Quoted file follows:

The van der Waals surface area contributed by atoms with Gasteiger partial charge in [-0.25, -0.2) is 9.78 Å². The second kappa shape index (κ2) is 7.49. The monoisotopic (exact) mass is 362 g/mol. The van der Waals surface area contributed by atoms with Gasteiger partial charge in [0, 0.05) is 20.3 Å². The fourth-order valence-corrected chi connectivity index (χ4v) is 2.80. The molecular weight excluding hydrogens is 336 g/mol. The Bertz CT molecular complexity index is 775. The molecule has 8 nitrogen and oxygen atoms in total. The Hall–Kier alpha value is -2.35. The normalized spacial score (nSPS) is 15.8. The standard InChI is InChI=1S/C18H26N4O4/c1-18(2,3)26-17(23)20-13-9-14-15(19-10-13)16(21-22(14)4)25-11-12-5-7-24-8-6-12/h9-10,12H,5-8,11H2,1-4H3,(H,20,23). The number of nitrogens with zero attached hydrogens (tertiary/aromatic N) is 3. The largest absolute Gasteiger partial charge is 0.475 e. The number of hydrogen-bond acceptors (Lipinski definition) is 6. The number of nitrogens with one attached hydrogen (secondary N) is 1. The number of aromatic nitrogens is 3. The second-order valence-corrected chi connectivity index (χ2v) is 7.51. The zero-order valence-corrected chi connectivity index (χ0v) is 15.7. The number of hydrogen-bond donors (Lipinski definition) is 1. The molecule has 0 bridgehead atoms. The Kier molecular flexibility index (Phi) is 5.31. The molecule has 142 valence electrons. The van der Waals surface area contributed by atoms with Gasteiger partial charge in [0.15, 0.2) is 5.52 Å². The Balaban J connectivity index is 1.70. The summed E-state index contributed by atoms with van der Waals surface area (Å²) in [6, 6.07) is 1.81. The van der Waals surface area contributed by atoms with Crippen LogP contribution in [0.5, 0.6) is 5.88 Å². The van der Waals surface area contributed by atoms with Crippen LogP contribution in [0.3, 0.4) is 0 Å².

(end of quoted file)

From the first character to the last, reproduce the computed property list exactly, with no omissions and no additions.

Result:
The van der Waals surface area contributed by atoms with Gasteiger partial charge in [-0.25, -0.2) is 9.78 Å². The second kappa shape index (κ2) is 7.49. The monoisotopic (exact) mass is 362 g/mol. The van der Waals surface area contributed by atoms with Gasteiger partial charge in [0, 0.05) is 20.3 Å². The fourth-order valence-corrected chi connectivity index (χ4v) is 2.80. The molecular weight excluding hydrogens is 336 g/mol. The Bertz CT molecular complexity index is 775. The molecule has 8 nitrogen and oxygen atoms in total. The Hall–Kier alpha value is -2.35. The normalized spacial score (nSPS) is 15.8. The standard InChI is InChI=1S/C18H26N4O4/c1-18(2,3)26-17(23)20-13-9-14-15(19-10-13)16(21-22(14)4)25-11-12-5-7-24-8-6-12/h9-10,12H,5-8,11H2,1-4H3,(H,20,23). The number of nitrogens with zero attached hydrogens (tertiary/aromatic N) is 3. The largest absolute Gasteiger partial charge is 0.475 e. The number of hydrogen-bond acceptors (Lipinski definition) is 6. The number of nitrogens with one attached hydrogen (secondary N) is 1. The number of aromatic nitrogens is 3. The second-order valence-corrected chi connectivity index (χ2v) is 7.51. The zero-order valence-corrected chi connectivity index (χ0v) is 15.7. The number of hydrogen-bond donors (Lipinski definition) is 1. The molecule has 0 bridgehead atoms. The Kier molecular flexibility index (Phi) is 5.31. The molecule has 142 valence electrons. The van der Waals surface area contributed by atoms with Gasteiger partial charge in [0.15, 0.2) is 5.52 Å². The Balaban J connectivity index is 1.70. The summed E-state index contributed by atoms with van der Waals surface area (Å²) in [6, 6.07) is 1.81. The van der Waals surface area contributed by atoms with Crippen LogP contribution in [0.5, 0.6) is 5.88 Å². The van der Waals surface area contributed by atoms with Crippen LogP contribution in [0.3, 0.4) is 0 Å².